Ashish Bhardwaj

“We are more than a speck of carbonic flesh flung upon an unimportant hulking mass of earth. Within each of us is the godhead we so desire to know, or as may be the case, wish to forget.”
Justin Arn

Ben Montgomery
“I would never have started this trip if I had known how tough it was, but I couldn't and wouldn't quit.”
Ben Montgomery, Grandma Gatewood's Walk: The Inspiring Story of the Woman Who Saved the Appalachian Trail

Ben Montgomery
“I did it. I said I'd do it and I've done it.”
Ben Montgomery, Grandma Gatewood's Walk: The Inspiring Story of the Woman Who Saved the Appalachian Trail

Frédéric Gros
“In the history of walking, many experts considering him (Wordsworth) the authentic originator of the long expedition. He was the first – at a time (the late eighteenth century) when walking was the lot of the poor, vagabonds and highwaymen, not to mention travelling showmen and pedlars – to conceive of the walk as a poetic act, a communion with Nature, fulfilment of the body, contemplation of the landscape. Christopher Morley wrote of him that he was ‘one of the first to use his legs in the service of philosophy’.”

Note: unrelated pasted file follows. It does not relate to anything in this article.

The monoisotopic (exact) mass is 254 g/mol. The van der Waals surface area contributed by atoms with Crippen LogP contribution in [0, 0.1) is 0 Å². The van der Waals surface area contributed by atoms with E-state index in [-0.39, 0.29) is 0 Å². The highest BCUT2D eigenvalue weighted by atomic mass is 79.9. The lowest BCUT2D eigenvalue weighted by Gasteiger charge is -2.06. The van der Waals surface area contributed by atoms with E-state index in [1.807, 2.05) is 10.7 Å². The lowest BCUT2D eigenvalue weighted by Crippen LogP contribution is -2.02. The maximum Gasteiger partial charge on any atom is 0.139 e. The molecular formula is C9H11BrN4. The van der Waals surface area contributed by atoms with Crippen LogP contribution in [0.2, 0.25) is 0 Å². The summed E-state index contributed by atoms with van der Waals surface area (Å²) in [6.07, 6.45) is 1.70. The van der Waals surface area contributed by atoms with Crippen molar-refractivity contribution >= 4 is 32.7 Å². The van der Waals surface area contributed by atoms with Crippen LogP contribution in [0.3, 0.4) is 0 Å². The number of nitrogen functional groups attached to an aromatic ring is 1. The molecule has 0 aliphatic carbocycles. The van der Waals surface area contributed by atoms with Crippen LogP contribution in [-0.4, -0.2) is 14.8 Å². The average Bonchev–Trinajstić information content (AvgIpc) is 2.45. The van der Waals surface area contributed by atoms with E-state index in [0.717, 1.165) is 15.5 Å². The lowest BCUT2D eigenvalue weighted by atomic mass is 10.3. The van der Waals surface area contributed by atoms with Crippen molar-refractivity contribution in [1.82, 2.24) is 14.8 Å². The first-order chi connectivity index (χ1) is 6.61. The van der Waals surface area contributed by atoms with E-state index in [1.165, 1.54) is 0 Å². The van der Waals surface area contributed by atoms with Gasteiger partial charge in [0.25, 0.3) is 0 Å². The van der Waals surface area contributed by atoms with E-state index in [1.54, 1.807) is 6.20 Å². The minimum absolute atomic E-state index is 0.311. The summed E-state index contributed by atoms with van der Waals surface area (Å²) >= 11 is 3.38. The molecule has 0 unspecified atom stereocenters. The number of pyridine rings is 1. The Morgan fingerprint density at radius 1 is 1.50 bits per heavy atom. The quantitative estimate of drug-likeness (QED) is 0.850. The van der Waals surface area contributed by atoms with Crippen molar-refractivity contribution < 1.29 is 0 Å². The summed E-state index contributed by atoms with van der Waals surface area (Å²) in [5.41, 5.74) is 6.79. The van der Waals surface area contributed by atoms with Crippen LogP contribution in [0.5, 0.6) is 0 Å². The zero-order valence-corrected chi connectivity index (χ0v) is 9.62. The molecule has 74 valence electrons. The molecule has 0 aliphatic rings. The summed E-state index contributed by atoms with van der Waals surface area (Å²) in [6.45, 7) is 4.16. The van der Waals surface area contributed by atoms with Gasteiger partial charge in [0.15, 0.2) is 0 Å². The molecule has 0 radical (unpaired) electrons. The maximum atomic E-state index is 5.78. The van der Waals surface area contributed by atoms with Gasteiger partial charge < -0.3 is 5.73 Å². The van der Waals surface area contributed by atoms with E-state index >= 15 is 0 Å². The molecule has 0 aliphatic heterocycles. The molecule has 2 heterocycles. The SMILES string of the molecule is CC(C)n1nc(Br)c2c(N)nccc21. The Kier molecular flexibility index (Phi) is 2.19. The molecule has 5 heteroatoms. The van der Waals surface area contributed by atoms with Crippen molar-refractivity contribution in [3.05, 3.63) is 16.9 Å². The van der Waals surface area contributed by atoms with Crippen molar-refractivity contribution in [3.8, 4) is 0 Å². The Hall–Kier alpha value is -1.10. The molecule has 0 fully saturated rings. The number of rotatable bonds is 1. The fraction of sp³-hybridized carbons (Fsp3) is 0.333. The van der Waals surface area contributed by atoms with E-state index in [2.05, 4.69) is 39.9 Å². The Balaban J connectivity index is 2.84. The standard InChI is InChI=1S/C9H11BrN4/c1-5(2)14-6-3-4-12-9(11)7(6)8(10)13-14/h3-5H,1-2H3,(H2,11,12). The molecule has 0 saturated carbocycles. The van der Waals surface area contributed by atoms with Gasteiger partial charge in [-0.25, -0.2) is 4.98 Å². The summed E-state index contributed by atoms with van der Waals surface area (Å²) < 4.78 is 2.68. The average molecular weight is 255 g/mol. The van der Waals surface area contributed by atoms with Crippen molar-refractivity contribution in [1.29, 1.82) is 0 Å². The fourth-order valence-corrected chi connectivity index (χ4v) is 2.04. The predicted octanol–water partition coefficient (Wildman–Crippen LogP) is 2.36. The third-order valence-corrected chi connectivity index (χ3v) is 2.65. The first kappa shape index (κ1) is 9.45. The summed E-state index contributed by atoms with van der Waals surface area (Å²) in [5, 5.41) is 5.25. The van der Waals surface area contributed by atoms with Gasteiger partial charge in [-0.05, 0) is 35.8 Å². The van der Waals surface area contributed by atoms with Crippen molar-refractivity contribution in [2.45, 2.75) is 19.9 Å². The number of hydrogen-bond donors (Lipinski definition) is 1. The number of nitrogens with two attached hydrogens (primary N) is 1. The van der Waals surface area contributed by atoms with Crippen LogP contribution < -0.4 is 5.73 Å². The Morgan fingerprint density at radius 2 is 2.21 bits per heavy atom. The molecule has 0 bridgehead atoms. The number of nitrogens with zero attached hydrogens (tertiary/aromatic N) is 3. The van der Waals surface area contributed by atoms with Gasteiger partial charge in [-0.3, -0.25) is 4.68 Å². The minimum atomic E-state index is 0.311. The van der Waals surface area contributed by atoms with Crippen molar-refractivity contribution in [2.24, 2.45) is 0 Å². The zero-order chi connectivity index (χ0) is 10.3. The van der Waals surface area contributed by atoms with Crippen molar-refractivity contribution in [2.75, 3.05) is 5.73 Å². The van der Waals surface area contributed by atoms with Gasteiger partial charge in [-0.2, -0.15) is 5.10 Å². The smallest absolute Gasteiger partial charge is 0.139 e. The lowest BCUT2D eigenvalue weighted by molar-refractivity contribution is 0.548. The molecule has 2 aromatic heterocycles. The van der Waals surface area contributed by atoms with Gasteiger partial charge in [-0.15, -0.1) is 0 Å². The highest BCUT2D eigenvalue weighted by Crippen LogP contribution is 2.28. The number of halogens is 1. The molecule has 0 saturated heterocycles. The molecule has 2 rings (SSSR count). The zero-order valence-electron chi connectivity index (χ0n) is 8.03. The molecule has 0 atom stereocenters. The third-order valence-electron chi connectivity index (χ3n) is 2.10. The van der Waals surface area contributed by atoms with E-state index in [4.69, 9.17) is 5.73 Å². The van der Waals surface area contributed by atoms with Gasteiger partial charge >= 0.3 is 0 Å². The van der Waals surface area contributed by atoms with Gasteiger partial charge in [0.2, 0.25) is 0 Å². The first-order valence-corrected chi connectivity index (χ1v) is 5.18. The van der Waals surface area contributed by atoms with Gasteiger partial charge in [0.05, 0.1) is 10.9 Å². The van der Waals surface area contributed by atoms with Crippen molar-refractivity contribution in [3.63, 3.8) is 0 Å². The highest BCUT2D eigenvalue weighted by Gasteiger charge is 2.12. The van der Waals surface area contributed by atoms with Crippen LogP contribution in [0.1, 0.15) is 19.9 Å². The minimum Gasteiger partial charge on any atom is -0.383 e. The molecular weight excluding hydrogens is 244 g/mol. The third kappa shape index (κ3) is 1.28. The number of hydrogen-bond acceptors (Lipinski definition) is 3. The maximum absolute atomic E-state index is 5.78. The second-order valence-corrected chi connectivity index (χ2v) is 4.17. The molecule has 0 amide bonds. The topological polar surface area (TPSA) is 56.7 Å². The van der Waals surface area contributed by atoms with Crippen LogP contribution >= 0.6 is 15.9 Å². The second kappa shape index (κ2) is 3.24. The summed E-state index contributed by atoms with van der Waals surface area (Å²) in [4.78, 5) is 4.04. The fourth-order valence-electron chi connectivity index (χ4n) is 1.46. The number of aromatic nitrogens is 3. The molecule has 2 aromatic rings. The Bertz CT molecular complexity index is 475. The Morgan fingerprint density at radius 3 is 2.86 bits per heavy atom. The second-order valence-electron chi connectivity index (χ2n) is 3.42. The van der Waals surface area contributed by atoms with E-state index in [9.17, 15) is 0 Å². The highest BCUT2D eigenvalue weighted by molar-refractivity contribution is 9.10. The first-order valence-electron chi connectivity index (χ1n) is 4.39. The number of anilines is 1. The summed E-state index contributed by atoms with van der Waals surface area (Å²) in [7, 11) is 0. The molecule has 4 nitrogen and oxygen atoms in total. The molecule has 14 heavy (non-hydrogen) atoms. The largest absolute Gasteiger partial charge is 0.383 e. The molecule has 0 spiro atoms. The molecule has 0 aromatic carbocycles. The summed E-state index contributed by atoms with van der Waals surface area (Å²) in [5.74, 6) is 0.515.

Frédéric Gros, A Philosophy of Walking

“We move through this world on paths laid down long before we are born.”
Robert Moor, On Trails: An Exploration

“These are things you should notice anyway. To live only for some future goal is shallow. It's the sides of the mountain which sustain life, not the top. Here's where things grow…but of course, without the top you can't have any sides. It's the top that defines the sides”
Robert Persig

“These are things you should notice anyway. To live only for some future goal is shallow. It's the sides of the mountain which sustain life, not the top. Here's where things grow…but of course, without the top you can't have any sides. It's the top that defines the sides.”
Robert Persig

“These are things you should notice anyway. To live only for some future goal is shallow. It's the sides of the mountain which sustain life, not the top. Here's where things grow…but of course, without the top you can't have any sides. It's the top that defines the sides”
Robert M. Persig, Zen and the Art of Motorcycle Maintenance: An Inquiry Into Values